Wouldn't it make more sense to have interested people request the information and send it to them, rather than sending one to everyone and their dog? I hope school leaders will re-think the policies.
Anyone who doesn't understand the reasons for "being green," or why "cheap" isn't cheap, can go to storyofstuff.com/index.html. "Cheap" isn't really cheap, unless it is green from start to finish.
Utilities' fuzzy math
Today, I received my Colorado Springs Utilities bill. The newsletter (that customers receive and pay for whether we want it or not) dated January 2007, though CSU meant 2008, had a front-page story about price changes approved by City Council in October 2007. The article states: "The changes result in a 2.3 percent increase to the typical overall residential bill."
Whenever CSU talks about the "typical residential customer," it's wise to check to see if you are a typical customer. A subtle way to place more burden on customers who conserve the most or use very little because they live in small homes is to increase the daily service or daily access charges rather than commodity charges. Daily fees are the charges customers pay even if they use absolutely nothing during the month.
Based on my December and January bills, the natural gas daily access charge rose 4.45 percent, the gas commodity charge rose 3.31 percent, the wastewater service charge rose 15.35 percent and the wastewater commodity charge rose 3.45 percent.
That is much different than the advertised "typical residential customers rate increase of 2.3 percent." Just to belong to Club CSU, all residential customers pay $33.32 every 30 days. That, by the way, is a 6.3 percent increase from 2007.
If you are an above-average customer using more than the average amount of commodities, please thank those of us who are helping you to pay your bill. If you own a gas-guzzler, this type of pricing structure would be beneficial at the gas pumps, too. Just think, those global warming-conscious, econo-car owners would get to pay more per gallon so you could pay less.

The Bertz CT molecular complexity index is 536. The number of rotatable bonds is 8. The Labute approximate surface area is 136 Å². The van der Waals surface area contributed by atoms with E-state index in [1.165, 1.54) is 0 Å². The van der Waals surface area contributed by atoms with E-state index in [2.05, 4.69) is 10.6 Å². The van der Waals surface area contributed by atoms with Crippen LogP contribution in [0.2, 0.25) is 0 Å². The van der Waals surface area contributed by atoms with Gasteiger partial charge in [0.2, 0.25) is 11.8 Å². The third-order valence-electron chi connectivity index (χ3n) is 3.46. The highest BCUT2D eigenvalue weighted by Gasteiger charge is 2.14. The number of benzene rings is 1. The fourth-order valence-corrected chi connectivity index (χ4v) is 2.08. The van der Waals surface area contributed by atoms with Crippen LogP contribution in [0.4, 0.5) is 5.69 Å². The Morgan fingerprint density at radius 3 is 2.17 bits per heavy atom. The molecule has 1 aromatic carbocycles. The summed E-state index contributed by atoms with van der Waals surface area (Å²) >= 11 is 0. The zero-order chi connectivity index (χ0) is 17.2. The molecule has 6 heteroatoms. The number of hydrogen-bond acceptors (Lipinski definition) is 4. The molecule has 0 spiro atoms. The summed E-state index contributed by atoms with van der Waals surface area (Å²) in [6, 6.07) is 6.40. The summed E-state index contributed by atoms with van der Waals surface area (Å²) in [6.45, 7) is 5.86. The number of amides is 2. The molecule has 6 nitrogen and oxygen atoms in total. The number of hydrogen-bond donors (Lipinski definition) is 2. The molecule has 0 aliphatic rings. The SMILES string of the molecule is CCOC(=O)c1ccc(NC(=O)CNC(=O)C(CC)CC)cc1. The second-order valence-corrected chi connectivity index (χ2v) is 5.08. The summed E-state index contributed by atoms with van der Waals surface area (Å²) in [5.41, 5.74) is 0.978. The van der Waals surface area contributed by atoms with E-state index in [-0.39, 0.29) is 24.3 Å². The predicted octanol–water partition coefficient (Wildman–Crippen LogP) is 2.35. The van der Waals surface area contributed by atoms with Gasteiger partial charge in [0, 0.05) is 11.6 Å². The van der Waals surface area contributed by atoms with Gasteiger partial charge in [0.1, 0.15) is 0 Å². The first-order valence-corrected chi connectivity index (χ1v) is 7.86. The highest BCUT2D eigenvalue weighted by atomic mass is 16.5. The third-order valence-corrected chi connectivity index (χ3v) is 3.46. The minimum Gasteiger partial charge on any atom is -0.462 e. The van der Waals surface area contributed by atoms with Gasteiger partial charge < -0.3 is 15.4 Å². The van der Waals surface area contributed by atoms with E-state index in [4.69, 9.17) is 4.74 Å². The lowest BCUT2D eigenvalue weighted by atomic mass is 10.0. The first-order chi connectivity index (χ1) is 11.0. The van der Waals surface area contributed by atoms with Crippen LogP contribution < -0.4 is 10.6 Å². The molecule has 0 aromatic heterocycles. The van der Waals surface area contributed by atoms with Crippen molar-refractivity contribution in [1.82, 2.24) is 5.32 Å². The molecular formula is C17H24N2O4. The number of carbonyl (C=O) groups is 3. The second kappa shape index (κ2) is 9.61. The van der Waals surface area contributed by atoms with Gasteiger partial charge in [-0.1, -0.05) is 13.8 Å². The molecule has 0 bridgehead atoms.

Last August, Congress passed the Protect America Act, amending wiretap statutes to allow our government to continue warrantless wiretapping with no oversight of all domestic calls made by every American within our borders. The act was pushed with the same hyperbole and fear-mongering about "ticking time bombs" and "elevated terrorist chatter" that has defined post-9/11 America.
The act was set to expire Feb. 1 but was extended for 15 days. President Bush has called for renewal, adding retroactive immunity from prosecution for telecom companies involved (AT&T and Verizon, chiefly). The government and these telecoms have been recording whom you call, how long the calls are and perhaps much more since February 2001, well before Sept. 11 and in direct contravention of the law.
The Bush administration, unwilling to educate Congress about the nature and scope of wiretapping, fears recent lawsuits by groups like the Electronic Frontier Foundation will finally break the veil of secrecy and expose yet another unconstitutional, illegal program.
Democrat Sens. Harry Reid and Jay Rockefeller pushed in recent weeks for a permanent extension of the PAA, including retroactive immunity for telecoms, exactly as Bush has asked.
The courageous efforts of Sens. Chris Dodd and Russ Feingold to filibuster the rubberstamping of this unlawful program have prevented it from being rammed through the Senate, and now it and proposed amendments (most focused on immunity) are up for discussion.
Contact your senators and House representatives and express your feelings about the renewal and especially the retroactive immunity. They will vote on these issues over the next few weeks.
Far too long, illegal and unconstitutional activities of the Bush administration have gone unchecked and unseen. Let's give courts and the people an opportunity to review this program and turn our back on fear-mongering and law-breaking.
D-49 board: absent
I attended a community meeting on Jan. 31 to give input on the Falcon School District 49 superintendent search. This was an opportunity to give the D-49 school board our opinion on what we felt was important in a superintendent.
Imagine my surprise when an attorney and a consultant ran the meeting and no board member attended.
The 60 teachers, staff and parents were told the meeting was being tape-recorded and the board would listen to it "later." The legal reason given was that potential candidates could be in the audience, and this would adversely affect the process. Also, we were told, the board had many meetings recently, so the members didn't have time to attend.
The message sent was that their time was more valuable than ours, and the opinions of the community were not important.
How much taxpayers' money was wasted on paying a high-priced lawyer and consultant that should have gone to students and improved achievement?
If the board doesn't have time to hear our opinion, maybe we need a new board that does have time for the community and kids' education.